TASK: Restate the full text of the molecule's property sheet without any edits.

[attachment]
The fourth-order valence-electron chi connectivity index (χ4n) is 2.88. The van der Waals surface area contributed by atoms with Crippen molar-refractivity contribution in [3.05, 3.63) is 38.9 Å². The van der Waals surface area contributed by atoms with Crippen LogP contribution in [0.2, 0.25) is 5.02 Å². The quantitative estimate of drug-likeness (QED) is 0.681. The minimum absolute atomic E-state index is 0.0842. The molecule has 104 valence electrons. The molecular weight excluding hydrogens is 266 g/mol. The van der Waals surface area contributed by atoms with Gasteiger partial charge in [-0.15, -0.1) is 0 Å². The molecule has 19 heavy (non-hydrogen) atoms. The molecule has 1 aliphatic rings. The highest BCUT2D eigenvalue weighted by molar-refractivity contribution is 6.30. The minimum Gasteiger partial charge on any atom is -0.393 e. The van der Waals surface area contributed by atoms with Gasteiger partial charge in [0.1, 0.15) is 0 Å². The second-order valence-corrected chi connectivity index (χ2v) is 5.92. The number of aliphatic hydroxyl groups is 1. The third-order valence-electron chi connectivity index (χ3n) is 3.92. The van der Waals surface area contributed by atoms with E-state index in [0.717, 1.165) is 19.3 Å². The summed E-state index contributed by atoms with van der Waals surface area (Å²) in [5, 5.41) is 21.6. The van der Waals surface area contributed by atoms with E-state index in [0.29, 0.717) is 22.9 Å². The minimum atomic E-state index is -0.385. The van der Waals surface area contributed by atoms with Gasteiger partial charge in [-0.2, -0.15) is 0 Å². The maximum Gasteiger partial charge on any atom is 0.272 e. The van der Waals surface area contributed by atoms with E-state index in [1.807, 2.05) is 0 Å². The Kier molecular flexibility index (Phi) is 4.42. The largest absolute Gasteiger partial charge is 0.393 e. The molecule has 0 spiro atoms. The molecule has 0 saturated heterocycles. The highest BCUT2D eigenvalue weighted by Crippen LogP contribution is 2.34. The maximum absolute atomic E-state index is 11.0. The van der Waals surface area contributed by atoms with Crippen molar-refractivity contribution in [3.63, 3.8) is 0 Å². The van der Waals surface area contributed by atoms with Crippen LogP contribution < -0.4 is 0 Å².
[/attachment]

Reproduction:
The fourth-order valence-electron chi connectivity index (χ4n) is 2.88. The van der Waals surface area contributed by atoms with Crippen molar-refractivity contribution in [3.05, 3.63) is 38.9 Å². The van der Waals surface area contributed by atoms with Crippen LogP contribution in [0.2, 0.25) is 5.02 Å². The quantitative estimate of drug-likeness (QED) is 0.681. The minimum absolute atomic E-state index is 0.0842. The molecule has 104 valence electrons. The molecular weight excluding hydrogens is 266 g/mol. The van der Waals surface area contributed by atoms with Gasteiger partial charge in [-0.15, -0.1) is 0 Å². The molecule has 19 heavy (non-hydrogen) atoms. The molecule has 1 aliphatic rings. The highest BCUT2D eigenvalue weighted by molar-refractivity contribution is 6.30. The minimum Gasteiger partial charge on any atom is -0.393 e. The van der Waals surface area contributed by atoms with Gasteiger partial charge in [0.1, 0.15) is 0 Å². The second-order valence-corrected chi connectivity index (χ2v) is 5.92. The number of aliphatic hydroxyl groups is 1. The third-order valence-electron chi connectivity index (χ3n) is 3.92. The van der Waals surface area contributed by atoms with E-state index in [0.717, 1.165) is 19.3 Å². The summed E-state index contributed by atoms with van der Waals surface area (Å²) in [5, 5.41) is 21.6. The van der Waals surface area contributed by atoms with E-state index in [0.29, 0.717) is 22.9 Å². The minimum atomic E-state index is -0.385. The van der Waals surface area contributed by atoms with Gasteiger partial charge in [-0.2, -0.15) is 0 Å². The maximum Gasteiger partial charge on any atom is 0.272 e. The van der Waals surface area contributed by atoms with E-state index in [1.807, 2.05) is 0 Å². The Kier molecular flexibility index (Phi) is 4.42. The largest absolute Gasteiger partial charge is 0.393 e. The molecule has 0 spiro atoms. The molecule has 0 saturated heterocycles. The highest BCUT2D eigenvalue weighted by Crippen LogP contribution is 2.34. The maximum absolute atomic E-state index is 11.0. The van der Waals surface area contributed by atoms with Crippen molar-refractivity contribution in [3.63, 3.8) is 0 Å². The van der Waals surface area contributed by atoms with Crippen LogP contribution < -0.4 is 0 Å².